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Commentary: A delayed flight & a sense of hope

Crystal Piatt
courtesy photo

I’m just back from a rare vacation, one that to my great fortune took me to a tropical island, allowing me to start off the new year on a white sugar sand beach, surrounded by turquoise waters and five friends, providing me with a much-needed dose of fun and a sense of calm.

For nine days, I fell asleep to the sound of waves rolling onto the shore and woke to the upbeat Reggae rhythms of Bankie Banx. I drank coconut rum and watched sailboats and superyachts cruise past. I left my phone in airplane mode, spending my time looking at palm fronds and shooting stars instead of my screen. I channeled my inner dolphin and dipped in and out of the ocean, remembering the quote by Danish author Isak Dinesen who said, “The cure for everything is salt water: tears, sweat, or the sea.”

All the stress, worry, and anxiety that had been weighing heavily on me for months dissolved. Dinesen was right; I was cured.

When my time in Margaritaville came to an end and I landed in Miami to change planes, my hard-won relaxation came to a screeching halt. The airport was a chaotic obstacle course of humanity, wheelie bags, and electric carts. TV monitors throughout the terminal were tuned to CNN, though the breaking news was not of American politics or Middle East bombings. It was about Mother Nature waging a war of weather. Iowa City got 15 inches of snow. Washington DC was getting pummeled with rain. Flooding ensued along the East coast. Four deaths had been counted so far after multiple tornadoes tore across the South. Almost a million people were without power. 1,800 flights had been canceled and upwards of 9,000 flights had been delayed.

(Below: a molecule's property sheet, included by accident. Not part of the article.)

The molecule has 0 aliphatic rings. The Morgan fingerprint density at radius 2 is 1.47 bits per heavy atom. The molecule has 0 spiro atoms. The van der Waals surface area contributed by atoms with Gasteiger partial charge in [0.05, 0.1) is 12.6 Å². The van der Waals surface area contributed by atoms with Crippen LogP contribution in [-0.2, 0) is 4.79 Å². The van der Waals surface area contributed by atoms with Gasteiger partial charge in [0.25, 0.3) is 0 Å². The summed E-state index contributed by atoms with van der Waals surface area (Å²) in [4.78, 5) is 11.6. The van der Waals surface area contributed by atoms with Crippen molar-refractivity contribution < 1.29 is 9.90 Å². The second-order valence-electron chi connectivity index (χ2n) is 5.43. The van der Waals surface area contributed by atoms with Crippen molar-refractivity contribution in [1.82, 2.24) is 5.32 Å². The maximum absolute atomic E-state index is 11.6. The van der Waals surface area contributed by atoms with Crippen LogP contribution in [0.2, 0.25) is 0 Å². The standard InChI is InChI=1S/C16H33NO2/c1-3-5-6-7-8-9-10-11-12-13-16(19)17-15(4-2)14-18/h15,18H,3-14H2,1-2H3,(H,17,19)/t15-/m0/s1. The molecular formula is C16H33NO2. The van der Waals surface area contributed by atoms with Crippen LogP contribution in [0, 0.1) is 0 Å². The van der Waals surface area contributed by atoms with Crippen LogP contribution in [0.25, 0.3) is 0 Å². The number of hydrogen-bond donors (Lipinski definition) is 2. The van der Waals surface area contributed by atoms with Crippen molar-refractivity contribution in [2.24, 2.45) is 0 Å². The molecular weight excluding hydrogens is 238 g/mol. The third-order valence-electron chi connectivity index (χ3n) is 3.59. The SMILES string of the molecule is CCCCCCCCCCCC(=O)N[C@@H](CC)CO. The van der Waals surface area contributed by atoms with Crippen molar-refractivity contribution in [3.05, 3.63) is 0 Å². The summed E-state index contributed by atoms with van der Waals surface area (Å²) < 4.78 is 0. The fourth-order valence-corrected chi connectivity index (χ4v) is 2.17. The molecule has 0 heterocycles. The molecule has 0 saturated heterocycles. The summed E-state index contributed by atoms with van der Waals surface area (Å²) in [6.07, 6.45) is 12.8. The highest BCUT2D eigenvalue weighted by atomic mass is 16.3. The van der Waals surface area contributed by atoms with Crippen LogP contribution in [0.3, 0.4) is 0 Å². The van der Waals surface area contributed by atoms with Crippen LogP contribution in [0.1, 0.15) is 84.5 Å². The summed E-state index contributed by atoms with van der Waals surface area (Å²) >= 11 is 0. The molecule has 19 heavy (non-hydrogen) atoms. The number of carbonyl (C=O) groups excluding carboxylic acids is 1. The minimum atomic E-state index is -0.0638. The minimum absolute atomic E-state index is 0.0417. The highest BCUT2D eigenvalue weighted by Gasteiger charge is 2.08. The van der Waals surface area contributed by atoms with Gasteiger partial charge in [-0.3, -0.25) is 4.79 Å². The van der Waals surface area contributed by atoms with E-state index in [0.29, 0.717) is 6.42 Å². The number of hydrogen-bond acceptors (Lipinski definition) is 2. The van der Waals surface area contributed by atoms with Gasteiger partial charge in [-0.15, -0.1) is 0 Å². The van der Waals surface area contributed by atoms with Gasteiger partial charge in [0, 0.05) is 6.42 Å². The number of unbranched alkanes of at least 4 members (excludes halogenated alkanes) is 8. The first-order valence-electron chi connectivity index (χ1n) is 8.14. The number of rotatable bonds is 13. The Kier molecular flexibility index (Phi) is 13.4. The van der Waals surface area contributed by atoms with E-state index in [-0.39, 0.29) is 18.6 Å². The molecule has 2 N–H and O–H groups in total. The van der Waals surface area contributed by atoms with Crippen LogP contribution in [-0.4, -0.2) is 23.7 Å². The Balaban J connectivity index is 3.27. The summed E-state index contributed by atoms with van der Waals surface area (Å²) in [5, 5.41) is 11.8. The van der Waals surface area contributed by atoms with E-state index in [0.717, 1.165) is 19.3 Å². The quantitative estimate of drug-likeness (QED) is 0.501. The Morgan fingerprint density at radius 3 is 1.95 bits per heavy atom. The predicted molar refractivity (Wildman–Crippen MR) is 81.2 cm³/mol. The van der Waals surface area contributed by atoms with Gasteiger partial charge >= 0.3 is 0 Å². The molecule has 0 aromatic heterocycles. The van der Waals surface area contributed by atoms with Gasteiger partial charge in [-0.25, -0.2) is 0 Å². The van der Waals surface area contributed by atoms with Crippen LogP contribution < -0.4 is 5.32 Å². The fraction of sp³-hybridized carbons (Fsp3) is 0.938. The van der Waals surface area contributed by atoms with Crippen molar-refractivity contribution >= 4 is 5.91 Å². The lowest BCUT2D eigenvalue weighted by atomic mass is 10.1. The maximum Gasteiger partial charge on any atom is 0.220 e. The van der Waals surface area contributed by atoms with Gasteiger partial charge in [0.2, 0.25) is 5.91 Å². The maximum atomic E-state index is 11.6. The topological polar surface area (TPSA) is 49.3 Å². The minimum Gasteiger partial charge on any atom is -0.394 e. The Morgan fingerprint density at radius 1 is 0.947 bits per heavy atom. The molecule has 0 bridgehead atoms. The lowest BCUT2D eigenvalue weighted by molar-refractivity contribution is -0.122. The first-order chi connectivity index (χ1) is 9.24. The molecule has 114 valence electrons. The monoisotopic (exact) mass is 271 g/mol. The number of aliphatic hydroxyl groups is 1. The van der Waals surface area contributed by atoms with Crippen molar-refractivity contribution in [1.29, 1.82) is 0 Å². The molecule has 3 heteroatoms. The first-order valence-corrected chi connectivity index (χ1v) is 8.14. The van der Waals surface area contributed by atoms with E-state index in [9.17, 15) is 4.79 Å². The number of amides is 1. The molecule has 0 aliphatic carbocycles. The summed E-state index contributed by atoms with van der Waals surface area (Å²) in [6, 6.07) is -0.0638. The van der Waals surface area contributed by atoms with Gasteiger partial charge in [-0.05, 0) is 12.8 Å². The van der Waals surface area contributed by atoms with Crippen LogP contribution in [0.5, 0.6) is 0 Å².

Mine was one of them.

Three hours after the scheduled departure time I finally boarded my connecting flight. We taxied out to the runway, only to learn we were number 45 in line for takeoff. We waited so long for our turn we had to go back to the gate to refuel. By this time, we were delayed so many hours that the flight crew was on the verge of exceeding the FAA’s shift allotment. At this rate, the benefits of my vacation were guaranteed to fade faster than my suntan.

Passengers were tired and as the exhaustion mounted, one would have expected tempers to be running high. But here’s the shocking thing: no one was complaining. No one was even talking much. The quiet mood on the plane was one of acceptance, patience, and that most elusive behavior these days: politeness.

As I sat there, buckled into my hard, narrow seat with limited leg room, I reminded myself of the people that were in far less fortunate positions. My snowbound friends in Iowa had lost power. Others around the country had lost their homes, a few had lost their lives. Those of us traveling by plane had merely lost a few hours of sleep.

With a little perspective, one can always find the silver lining.

I thought of the pioneers who suffered as they crossed the country in covered wagons. They did not have this luxury of jetting across the sky at 600 miles per hour in an aluminum tube. Our delay and cramped seating were merely minor inconveniences on a list of (hashtag) “First World problems.”

I put in my earbuds and soothed myself with some Bankie Banx music, clinging to that “Island time” feeling, and eventually we lifted off the ground.

After landing safely, another shocking thing happened: people waited their turn to exit their rows. No one pushed to get ahead of anyone. Some helped others get their bags out of the overhead bins. Some, including me, thanked the crew as they deplaned.

All this to say, as we enter an election year that is likely to be more turbulent than our bumpy flight, the experience of this challenging trip home gave me hope that civility and manners still exist. Because for as much as I needed the vacation, it’s this kind of hope that I needed most.

Beth Howard is an author and pie baker who lives on a farm in Donnellson, Iowa. Learn more about her work at

The opinions expressed are not necessarily those of Western Illinois University or Tri States Public Radio.

Diverse viewpoints are welcomed and encouraged.